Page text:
An interesting side issue is that although Vehrs had a disclaimer posted on the blog stating that the views he expressed were his own, EDR found that the posting of the disclaimer was “not sufficient to insulate him from violation of the policy (that he was required to state that his communications were personal and not a ‘communication of the agency or the Commonwealth’)”. Which raises the question of what would constitute a disclaimer adequate for the purpose.

According to reports, such as that on the Townhall.com site, the VDBA’s solution to these interesting challenges to public administration has been fairly basic – ban blogging. Presumably that means blogging on the taxpayer’s time. Nothing is said in the reports I’ve seen about guidance on private blogging by a state employee, where similar guidelines surely need to be established as are included in corporate sector guidelines cited above.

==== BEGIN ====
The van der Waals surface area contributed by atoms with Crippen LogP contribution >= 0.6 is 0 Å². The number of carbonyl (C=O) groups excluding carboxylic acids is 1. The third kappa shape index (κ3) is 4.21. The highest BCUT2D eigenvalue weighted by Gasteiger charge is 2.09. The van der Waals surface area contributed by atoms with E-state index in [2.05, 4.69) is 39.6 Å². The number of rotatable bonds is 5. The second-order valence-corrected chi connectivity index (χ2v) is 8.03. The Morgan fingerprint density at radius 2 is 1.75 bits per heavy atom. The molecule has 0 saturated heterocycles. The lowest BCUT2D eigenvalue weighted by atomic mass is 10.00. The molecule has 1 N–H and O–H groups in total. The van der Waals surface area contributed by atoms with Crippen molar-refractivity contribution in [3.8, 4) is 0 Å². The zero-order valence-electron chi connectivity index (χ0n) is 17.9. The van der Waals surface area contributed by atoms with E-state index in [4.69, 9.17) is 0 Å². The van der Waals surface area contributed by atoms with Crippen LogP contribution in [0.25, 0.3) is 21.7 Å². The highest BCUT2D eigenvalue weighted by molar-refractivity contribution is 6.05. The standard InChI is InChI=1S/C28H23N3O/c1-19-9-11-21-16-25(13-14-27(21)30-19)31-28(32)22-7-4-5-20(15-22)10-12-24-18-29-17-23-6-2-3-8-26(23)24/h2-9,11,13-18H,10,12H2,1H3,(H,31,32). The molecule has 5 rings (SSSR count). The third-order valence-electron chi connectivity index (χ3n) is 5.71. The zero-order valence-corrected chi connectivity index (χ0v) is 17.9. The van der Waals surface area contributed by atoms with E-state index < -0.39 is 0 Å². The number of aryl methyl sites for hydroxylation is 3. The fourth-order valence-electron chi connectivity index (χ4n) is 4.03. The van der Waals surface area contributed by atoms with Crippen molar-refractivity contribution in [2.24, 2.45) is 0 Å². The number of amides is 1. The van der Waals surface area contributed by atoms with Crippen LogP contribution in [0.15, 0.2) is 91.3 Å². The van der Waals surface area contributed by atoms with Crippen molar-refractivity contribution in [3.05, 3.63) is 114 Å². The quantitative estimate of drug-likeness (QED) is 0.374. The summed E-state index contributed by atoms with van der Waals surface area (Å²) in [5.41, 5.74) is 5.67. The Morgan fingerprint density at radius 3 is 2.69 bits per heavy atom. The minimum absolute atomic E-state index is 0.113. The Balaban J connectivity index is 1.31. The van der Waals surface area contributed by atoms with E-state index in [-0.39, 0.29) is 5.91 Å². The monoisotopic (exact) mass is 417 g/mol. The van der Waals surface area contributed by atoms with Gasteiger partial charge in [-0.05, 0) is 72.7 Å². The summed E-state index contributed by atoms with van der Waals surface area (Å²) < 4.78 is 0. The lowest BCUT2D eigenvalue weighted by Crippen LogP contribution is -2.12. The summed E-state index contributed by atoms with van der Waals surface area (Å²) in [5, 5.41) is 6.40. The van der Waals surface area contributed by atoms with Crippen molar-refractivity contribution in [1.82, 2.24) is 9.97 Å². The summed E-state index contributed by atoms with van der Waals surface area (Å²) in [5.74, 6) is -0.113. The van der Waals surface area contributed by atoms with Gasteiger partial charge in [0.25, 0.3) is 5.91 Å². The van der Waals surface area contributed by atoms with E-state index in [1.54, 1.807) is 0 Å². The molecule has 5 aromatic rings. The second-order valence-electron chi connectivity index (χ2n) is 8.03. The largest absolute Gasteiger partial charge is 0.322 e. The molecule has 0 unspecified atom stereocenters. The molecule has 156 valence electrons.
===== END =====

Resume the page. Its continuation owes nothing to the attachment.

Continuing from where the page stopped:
A ban is not a policy. And while understandable in the circumstances, that outcome is not helpful for those of us who might be interested in seeing how a government agency would go about adopting a more nuanced policy approach.

So in the absence of such an approach and drawing on the EDR findings, here are some key points I would be looking to include in any set of guidelines for government sector blogging, in addition to principles already established for the corporate sector:

  • quantify what would constitute an acceptable – not necessarily recommended – upper limit of time over a given week for personal use of the employer’s internet access, on the employer’s time, for blogging
  • with due consideration to privacy issues, establish logging and archiving arrangements adequate to provide objective evidence of time spent in blogging, to assist in resolving any future dispute
  • advise employees fully, in writing, of any applicable law, overall service guidelines and any specific governmental, departmental, agency or unit guidelines